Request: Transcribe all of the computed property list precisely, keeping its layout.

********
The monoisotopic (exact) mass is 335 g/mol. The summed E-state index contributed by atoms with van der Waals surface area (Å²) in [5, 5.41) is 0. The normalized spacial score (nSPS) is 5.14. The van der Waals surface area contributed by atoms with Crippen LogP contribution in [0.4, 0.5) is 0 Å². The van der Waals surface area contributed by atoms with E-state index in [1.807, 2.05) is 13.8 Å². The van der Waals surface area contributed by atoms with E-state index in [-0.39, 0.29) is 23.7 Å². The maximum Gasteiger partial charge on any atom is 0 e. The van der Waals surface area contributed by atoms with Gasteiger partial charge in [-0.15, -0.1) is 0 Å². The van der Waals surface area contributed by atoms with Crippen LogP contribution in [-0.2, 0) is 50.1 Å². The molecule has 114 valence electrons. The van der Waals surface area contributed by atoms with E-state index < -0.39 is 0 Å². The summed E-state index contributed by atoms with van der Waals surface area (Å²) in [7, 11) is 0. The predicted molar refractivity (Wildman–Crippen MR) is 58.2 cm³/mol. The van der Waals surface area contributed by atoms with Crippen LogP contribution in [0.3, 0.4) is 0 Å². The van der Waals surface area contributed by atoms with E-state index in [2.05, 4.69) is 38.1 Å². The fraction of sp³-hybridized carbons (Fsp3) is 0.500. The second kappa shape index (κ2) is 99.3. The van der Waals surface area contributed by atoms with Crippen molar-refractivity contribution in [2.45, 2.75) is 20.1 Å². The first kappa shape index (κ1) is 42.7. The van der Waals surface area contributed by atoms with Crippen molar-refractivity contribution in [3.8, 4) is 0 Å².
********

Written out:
The monoisotopic (exact) mass is 335 g/mol. The summed E-state index contributed by atoms with van der Waals surface area (Å²) in [5, 5.41) is 0. The normalized spacial score (nSPS) is 5.14. The van der Waals surface area contributed by atoms with Crippen LogP contribution in [0.4, 0.5) is 0 Å². The van der Waals surface area contributed by atoms with E-state index in [1.807, 2.05) is 13.8 Å². The van der Waals surface area contributed by atoms with E-state index in [-0.39, 0.29) is 23.7 Å². The maximum Gasteiger partial charge on any atom is 0 e. The van der Waals surface area contributed by atoms with Gasteiger partial charge in [-0.15, -0.1) is 0 Å². The van der Waals surface area contributed by atoms with Crippen LogP contribution in [-0.2, 0) is 50.1 Å². The molecule has 114 valence electrons. The van der Waals surface area contributed by atoms with E-state index < -0.39 is 0 Å². The summed E-state index contributed by atoms with van der Waals surface area (Å²) in [7, 11) is 0. The predicted molar refractivity (Wildman–Crippen MR) is 58.2 cm³/mol. The van der Waals surface area contributed by atoms with Crippen LogP contribution in [0.3, 0.4) is 0 Å². The van der Waals surface area contributed by atoms with E-state index in [2.05, 4.69) is 38.1 Å². The fraction of sp³-hybridized carbons (Fsp3) is 0.500. The second kappa shape index (κ2) is 99.3. The van der Waals surface area contributed by atoms with Crippen molar-refractivity contribution in [2.45, 2.75) is 20.1 Å². The first kappa shape index (κ1) is 42.7. The van der Waals surface area contributed by atoms with Crippen molar-refractivity contribution in [3.8, 4) is 0 Å².